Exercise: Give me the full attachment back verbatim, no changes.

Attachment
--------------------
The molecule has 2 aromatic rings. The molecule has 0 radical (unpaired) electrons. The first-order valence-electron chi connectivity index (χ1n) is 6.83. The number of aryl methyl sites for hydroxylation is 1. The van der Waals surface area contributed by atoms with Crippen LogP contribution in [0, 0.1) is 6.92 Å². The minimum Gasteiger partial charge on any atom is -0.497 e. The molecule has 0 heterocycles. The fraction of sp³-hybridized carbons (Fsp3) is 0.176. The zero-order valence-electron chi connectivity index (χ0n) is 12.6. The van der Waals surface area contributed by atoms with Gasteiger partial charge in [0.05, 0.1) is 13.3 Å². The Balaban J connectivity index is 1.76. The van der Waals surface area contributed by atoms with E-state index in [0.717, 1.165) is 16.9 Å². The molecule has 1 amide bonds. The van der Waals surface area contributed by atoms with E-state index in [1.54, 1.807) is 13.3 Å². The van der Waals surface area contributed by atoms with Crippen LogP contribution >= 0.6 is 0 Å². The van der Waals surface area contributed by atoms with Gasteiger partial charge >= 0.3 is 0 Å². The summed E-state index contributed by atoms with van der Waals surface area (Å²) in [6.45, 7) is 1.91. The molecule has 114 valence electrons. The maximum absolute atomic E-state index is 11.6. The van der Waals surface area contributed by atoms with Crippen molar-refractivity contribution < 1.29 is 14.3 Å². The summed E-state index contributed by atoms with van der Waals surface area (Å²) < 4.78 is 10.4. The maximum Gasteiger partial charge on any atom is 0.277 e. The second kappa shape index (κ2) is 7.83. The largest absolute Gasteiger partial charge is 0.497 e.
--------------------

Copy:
The molecule has 2 aromatic rings. The molecule has 0 radical (unpaired) electrons. The first-order valence-electron chi connectivity index (χ1n) is 6.83. The number of aryl methyl sites for hydroxylation is 1. The van der Waals surface area contributed by atoms with Crippen LogP contribution in [0, 0.1) is 6.92 Å². The minimum Gasteiger partial charge on any atom is -0.497 e. The molecule has 0 heterocycles. The fraction of sp³-hybridized carbons (Fsp3) is 0.176. The zero-order valence-electron chi connectivity index (χ0n) is 12.6. The van der Waals surface area contributed by atoms with Gasteiger partial charge in [0.05, 0.1) is 13.3 Å². The Balaban J connectivity index is 1.76. The van der Waals surface area contributed by atoms with E-state index in [0.717, 1.165) is 16.9 Å². The molecule has 1 amide bonds. The van der Waals surface area contributed by atoms with E-state index in [1.54, 1.807) is 13.3 Å². The van der Waals surface area contributed by atoms with Crippen LogP contribution >= 0.6 is 0 Å². The van der Waals surface area contributed by atoms with Gasteiger partial charge >= 0.3 is 0 Å². The summed E-state index contributed by atoms with van der Waals surface area (Å²) in [6.45, 7) is 1.91. The molecule has 114 valence electrons. The maximum absolute atomic E-state index is 11.6. The van der Waals surface area contributed by atoms with Crippen molar-refractivity contribution < 1.29 is 14.3 Å². The summed E-state index contributed by atoms with van der Waals surface area (Å²) < 4.78 is 10.4. The maximum Gasteiger partial charge on any atom is 0.277 e. The second kappa shape index (κ2) is 7.83. The largest absolute Gasteiger partial charge is 0.497 e.